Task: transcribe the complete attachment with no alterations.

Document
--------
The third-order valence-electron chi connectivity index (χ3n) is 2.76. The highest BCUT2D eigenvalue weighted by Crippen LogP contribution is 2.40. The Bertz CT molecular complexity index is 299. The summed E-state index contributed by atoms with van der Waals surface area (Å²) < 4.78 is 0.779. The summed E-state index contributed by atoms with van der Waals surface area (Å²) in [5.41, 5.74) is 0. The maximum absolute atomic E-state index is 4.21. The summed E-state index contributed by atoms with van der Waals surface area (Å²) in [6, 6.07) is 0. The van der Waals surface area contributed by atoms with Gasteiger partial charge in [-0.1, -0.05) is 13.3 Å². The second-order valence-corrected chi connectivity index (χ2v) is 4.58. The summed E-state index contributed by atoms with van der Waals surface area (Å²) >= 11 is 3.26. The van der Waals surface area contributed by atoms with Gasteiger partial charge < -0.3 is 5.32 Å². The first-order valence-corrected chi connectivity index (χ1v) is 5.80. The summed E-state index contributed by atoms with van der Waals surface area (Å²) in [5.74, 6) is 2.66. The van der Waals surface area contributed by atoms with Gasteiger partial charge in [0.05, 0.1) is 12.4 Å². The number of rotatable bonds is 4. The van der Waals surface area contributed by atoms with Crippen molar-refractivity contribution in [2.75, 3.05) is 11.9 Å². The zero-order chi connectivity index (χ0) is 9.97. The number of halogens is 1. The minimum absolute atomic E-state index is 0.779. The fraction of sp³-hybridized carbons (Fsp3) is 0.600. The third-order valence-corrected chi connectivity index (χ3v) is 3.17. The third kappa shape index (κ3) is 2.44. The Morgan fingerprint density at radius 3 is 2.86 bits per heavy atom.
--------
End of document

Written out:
The third-order valence-electron chi connectivity index (χ3n) is 2.76. The highest BCUT2D eigenvalue weighted by Crippen LogP contribution is 2.40. The Bertz CT molecular complexity index is 299. The summed E-state index contributed by atoms with van der Waals surface area (Å²) < 4.78 is 0.779. The summed E-state index contributed by atoms with van der Waals surface area (Å²) in [5.41, 5.74) is 0. The maximum absolute atomic E-state index is 4.21. The summed E-state index contributed by atoms with van der Waals surface area (Å²) in [6, 6.07) is 0. The van der Waals surface area contributed by atoms with Gasteiger partial charge in [-0.1, -0.05) is 13.3 Å². The second-order valence-corrected chi connectivity index (χ2v) is 4.58. The summed E-state index contributed by atoms with van der Waals surface area (Å²) >= 11 is 3.26. The van der Waals surface area contributed by atoms with Gasteiger partial charge < -0.3 is 5.32 Å². The first-order valence-corrected chi connectivity index (χ1v) is 5.80. The summed E-state index contributed by atoms with van der Waals surface area (Å²) in [5.74, 6) is 2.66. The van der Waals surface area contributed by atoms with Gasteiger partial charge in [0.05, 0.1) is 12.4 Å². The number of rotatable bonds is 4. The van der Waals surface area contributed by atoms with Crippen molar-refractivity contribution in [2.75, 3.05) is 11.9 Å². The zero-order chi connectivity index (χ0) is 9.97. The number of halogens is 1. The minimum absolute atomic E-state index is 0.779. The fraction of sp³-hybridized carbons (Fsp3) is 0.600. The third-order valence-corrected chi connectivity index (χ3v) is 3.17. The third kappa shape index (κ3) is 2.44. The Morgan fingerprint density at radius 3 is 2.86 bits per heavy atom.